A Taste of Tate
I hope you had the happiest of holidays and your new year is all that you expect it to be.
We had a chance to visit the Tate Modern in London over the holidays. I can't say I'm a big fan of modern art most of the time. When I see something like a cut-up canvas hanging on the wall:
Here is the description by this painting:
"Michael Buthe 1944-1994
Born and worked in Germany.
Wood, cotton, gesso, and steel
Though it initially suggests the haphazard slashing of a canvas, Buthe's work is carefully composed in order to achieve a dynamic, relationship between the grid of the stretcher and the looser, more irregular arrangements of the fabric. He used various processes, stitching lengths of cloth together and folding, tying and wrapping sections around and underneath the stretcher bars to emphasize the space in front, within, and behind the stretcher. He painted the stretcher bars with white gesso to unify the composition."
Yeah - baloney!
Or Tracy Emin's unmade bed:
This one is awful. Truly rubbish. Charles Saatchi bought the work for £150,000 and was sold at auction in 2014 for just over £2.5 million.
Elected to the Royal Academy in 2007, and for some strange reason between 2011 and 2013, she became an Honorary officer: Eranda Professor of Drawing 2011 - 2013 at the Royal Academy.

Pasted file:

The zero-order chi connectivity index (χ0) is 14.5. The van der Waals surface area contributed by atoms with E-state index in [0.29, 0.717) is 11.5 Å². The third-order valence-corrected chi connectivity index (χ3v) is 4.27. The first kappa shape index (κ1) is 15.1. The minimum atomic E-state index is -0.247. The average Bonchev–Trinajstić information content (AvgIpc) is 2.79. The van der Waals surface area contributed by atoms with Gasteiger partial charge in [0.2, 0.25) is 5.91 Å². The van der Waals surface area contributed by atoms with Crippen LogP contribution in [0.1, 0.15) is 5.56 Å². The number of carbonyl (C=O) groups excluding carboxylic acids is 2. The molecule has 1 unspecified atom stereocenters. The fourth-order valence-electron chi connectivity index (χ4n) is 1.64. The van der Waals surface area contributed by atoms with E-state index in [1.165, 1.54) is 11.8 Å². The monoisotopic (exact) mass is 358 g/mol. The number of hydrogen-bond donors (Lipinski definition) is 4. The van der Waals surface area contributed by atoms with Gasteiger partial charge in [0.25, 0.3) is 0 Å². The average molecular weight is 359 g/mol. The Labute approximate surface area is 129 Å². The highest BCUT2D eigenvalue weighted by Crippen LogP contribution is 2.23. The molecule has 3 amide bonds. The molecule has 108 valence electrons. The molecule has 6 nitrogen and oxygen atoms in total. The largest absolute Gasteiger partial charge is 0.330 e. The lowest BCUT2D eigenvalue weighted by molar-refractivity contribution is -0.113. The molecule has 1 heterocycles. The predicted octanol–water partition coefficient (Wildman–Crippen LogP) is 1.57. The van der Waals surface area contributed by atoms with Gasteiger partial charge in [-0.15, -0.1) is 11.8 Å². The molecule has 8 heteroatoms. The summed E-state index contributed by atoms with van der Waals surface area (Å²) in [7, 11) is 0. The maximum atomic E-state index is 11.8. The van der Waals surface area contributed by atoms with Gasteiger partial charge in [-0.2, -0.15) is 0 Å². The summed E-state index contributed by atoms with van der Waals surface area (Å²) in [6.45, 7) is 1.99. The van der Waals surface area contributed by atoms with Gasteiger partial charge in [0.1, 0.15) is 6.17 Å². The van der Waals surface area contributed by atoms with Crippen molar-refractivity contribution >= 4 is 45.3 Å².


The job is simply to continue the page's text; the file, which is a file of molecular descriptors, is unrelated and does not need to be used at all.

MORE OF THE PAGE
Here's an example of her drawing.
I'm sure you can recognize her expertise and can appreciate the value she brings to drawing.
Neither can I.
So, I guess I don't understand art.
What I do understand is that sometimes, well, all of the time, art is subjective. We don't have to agree.
Andrea liked this Gerhart Richter painting, and I didn't.
There were some things I thought were great that didn't move the interest needle for Andrea.
I could, for some reason, sit and stare at this Monet for a long time.
We sat in the Rothko room for a little while, and both of us didn't get that one.
There is one thing we agreed on. We thought the exhibit called The British Library was fantastic. The works highlighted in the display are all from first or second-generation immigrants to the United Kingdon.
There is a corresponding website to this installation, which catalogs all of the books involved in the display. https://thebritishlibraryinstallation.com/
I encourage you to visit the exhibition if you are ever in London. The display is exceptionally pleasing, and I like the narrative behind the work, possibly because I am a first-generation immigrant.
I think the display is beautiful.
I love looking through art galleries. There may be things that you don't like, don't get, or don't understand. I'm certainly that way. However, I always seem to find a nugget of gold in the endless sea of dross.
It inspires me.
Until next week, I wish you peace.
Trail - 81 DAYS and counting
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